First, who is this committee, this “Gang of Four”?  Who are these people, and who elected them as “God”?  

 

They are the NCVEC “Rules Committee”.  This group of  4 persons consists of:  Fred Maia, W5YI, John Johnstone, W3BE,  Scott Neustatder, W4WW, and myself, Jim Wiley, KL7CC.  Fred, the committee chairman, and founder and former owner of the W5YI Group (the 2nd largest VEC), has been active in ham radio for many years, and is very familiar with the regulatory process. John is a retired FCC employee.  He actually wrote most (if not all) of the “Part 97” section of the FCC rules that govern Amateur Radio.  John also has a monthly column in World Radio magazine.  Scott is the head of the NCVEC Question Poll Committee.  Scott is the one that edits and approves all of the questions that appear on the exams.  An employee of a very large Aerospace firm, Scott is a professional engineer, and that rarest of persons, a for real “rocket scientist.”  I am the new kid on the block, replacing Bart Jahnke, W9JJ, who runs the ARRL VEC.  Because of possible conflicts of interest, and because the ARRL has not formulated it’s official position on these issues, Bart asked to be excused from this project.  I was asked to serve for many reasons, but mostly because of my initial presentation of and continuing involvement with finding a way to accomplish VEC testing in remote areas of Alaska.  As it turned out, I was also elected Vice Chairman of NCVEC at this same conference.  The committee was chosen by vote from all of the NCVEC members present at the July 2003 conference, and was charged by the NCVEC with the task of developing a petition to be submitted to the FCC requesting that the code testing requirement be dropped from the present rules.  They were also asked to investigate other related issues that might naturally be connected with this action.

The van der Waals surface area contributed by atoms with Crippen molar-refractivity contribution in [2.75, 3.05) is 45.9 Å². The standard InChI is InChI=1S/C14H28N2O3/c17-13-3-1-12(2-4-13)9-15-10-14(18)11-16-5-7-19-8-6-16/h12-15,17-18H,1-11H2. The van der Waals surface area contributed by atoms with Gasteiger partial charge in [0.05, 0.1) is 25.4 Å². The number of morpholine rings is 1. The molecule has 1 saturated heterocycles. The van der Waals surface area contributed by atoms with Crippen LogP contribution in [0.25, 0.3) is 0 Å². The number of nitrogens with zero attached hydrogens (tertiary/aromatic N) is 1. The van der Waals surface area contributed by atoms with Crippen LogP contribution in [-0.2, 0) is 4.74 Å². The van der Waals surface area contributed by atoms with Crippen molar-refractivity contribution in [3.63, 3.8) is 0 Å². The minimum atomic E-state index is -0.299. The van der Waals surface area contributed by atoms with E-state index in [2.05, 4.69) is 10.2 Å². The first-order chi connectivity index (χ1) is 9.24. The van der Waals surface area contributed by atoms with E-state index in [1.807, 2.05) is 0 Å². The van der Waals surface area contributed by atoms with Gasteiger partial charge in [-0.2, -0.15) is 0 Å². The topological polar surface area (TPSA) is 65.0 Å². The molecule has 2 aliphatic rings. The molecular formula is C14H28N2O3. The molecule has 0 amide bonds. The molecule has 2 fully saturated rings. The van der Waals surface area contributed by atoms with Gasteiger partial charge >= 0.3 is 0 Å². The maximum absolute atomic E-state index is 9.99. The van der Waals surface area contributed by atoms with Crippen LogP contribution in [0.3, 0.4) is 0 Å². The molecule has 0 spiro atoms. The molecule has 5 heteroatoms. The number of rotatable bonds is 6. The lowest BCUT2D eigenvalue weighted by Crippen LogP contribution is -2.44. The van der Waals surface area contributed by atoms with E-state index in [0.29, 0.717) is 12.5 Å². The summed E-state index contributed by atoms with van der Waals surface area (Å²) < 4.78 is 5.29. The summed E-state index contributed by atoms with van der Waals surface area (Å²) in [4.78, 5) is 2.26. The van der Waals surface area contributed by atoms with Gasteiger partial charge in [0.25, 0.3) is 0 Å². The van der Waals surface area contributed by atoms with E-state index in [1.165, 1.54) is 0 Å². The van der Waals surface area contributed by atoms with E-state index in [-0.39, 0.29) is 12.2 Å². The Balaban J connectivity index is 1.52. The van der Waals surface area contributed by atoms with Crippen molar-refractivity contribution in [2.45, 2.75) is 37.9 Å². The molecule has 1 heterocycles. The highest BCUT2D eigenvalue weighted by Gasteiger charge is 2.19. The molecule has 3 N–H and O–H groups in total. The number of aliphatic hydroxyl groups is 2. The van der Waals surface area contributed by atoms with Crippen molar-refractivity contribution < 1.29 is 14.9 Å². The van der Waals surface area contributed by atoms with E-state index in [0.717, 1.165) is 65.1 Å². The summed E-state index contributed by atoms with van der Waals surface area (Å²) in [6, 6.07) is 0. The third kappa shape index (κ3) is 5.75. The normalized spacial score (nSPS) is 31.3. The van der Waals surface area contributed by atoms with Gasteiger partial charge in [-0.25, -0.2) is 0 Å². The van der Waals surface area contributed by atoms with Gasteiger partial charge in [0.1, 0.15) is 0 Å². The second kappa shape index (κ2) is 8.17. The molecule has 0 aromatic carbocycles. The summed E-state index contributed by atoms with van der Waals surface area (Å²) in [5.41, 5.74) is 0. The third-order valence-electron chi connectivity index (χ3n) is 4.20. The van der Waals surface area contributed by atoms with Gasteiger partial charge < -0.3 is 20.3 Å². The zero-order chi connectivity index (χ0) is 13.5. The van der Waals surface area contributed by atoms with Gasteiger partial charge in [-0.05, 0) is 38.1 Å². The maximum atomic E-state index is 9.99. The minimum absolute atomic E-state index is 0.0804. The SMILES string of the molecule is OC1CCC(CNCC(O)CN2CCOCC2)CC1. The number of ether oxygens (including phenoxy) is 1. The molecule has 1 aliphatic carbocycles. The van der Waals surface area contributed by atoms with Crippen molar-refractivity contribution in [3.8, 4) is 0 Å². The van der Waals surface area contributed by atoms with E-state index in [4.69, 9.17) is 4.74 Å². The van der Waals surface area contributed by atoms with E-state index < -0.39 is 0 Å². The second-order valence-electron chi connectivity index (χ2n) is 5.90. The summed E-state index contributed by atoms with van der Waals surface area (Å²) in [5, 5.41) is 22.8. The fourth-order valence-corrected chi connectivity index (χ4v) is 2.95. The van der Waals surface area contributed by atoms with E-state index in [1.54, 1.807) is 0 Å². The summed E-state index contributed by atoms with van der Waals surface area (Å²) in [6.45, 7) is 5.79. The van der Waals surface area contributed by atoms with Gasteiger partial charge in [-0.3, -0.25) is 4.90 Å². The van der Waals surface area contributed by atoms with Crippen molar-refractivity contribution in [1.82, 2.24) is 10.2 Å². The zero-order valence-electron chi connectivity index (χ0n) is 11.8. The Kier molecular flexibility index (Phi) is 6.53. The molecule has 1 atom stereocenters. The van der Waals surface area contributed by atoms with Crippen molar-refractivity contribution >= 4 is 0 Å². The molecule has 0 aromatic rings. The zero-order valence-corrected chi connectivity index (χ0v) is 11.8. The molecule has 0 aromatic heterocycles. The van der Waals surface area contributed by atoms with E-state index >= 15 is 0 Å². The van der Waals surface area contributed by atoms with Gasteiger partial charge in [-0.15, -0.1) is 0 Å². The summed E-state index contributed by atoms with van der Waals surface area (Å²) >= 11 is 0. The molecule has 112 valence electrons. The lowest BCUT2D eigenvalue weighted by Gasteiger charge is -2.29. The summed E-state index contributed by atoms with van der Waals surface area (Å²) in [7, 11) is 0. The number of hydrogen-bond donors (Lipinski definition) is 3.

Some of the thought processes, and the reasoning behind them: